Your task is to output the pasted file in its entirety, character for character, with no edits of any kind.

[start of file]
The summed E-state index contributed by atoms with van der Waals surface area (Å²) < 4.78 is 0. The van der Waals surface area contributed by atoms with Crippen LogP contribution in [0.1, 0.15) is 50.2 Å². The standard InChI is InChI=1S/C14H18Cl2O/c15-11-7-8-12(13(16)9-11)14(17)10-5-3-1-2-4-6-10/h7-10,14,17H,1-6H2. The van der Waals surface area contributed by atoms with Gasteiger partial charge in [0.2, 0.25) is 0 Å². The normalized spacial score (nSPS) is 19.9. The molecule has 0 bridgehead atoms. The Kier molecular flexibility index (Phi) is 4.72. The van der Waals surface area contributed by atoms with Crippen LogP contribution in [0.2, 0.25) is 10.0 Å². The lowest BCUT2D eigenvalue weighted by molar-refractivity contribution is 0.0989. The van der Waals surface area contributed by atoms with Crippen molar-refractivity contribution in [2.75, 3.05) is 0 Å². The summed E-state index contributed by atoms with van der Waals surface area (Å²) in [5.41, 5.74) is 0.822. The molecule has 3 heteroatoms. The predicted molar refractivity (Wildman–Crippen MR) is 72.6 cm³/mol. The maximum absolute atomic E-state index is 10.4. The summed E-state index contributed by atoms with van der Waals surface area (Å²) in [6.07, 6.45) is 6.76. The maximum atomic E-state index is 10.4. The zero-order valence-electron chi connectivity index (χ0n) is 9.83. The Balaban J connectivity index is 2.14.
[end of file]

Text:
The summed E-state index contributed by atoms with van der Waals surface area (Å²) < 4.78 is 0. The van der Waals surface area contributed by atoms with Crippen LogP contribution in [0.1, 0.15) is 50.2 Å². The standard InChI is InChI=1S/C14H18Cl2O/c15-11-7-8-12(13(16)9-11)14(17)10-5-3-1-2-4-6-10/h7-10,14,17H,1-6H2. The van der Waals surface area contributed by atoms with Gasteiger partial charge in [0.2, 0.25) is 0 Å². The normalized spacial score (nSPS) is 19.9. The molecule has 0 bridgehead atoms. The Kier molecular flexibility index (Phi) is 4.72. The van der Waals surface area contributed by atoms with Crippen LogP contribution in [0.2, 0.25) is 10.0 Å². The lowest BCUT2D eigenvalue weighted by molar-refractivity contribution is 0.0989. The van der Waals surface area contributed by atoms with Crippen molar-refractivity contribution in [2.75, 3.05) is 0 Å². The summed E-state index contributed by atoms with van der Waals surface area (Å²) in [5.41, 5.74) is 0.822. The molecule has 3 heteroatoms. The predicted molar refractivity (Wildman–Crippen MR) is 72.6 cm³/mol. The maximum absolute atomic E-state index is 10.4. The summed E-state index contributed by atoms with van der Waals surface area (Å²) in [6.07, 6.45) is 6.76. The maximum atomic E-state index is 10.4. The zero-order valence-electron chi connectivity index (χ0n) is 9.83. The Balaban J connectivity index is 2.14.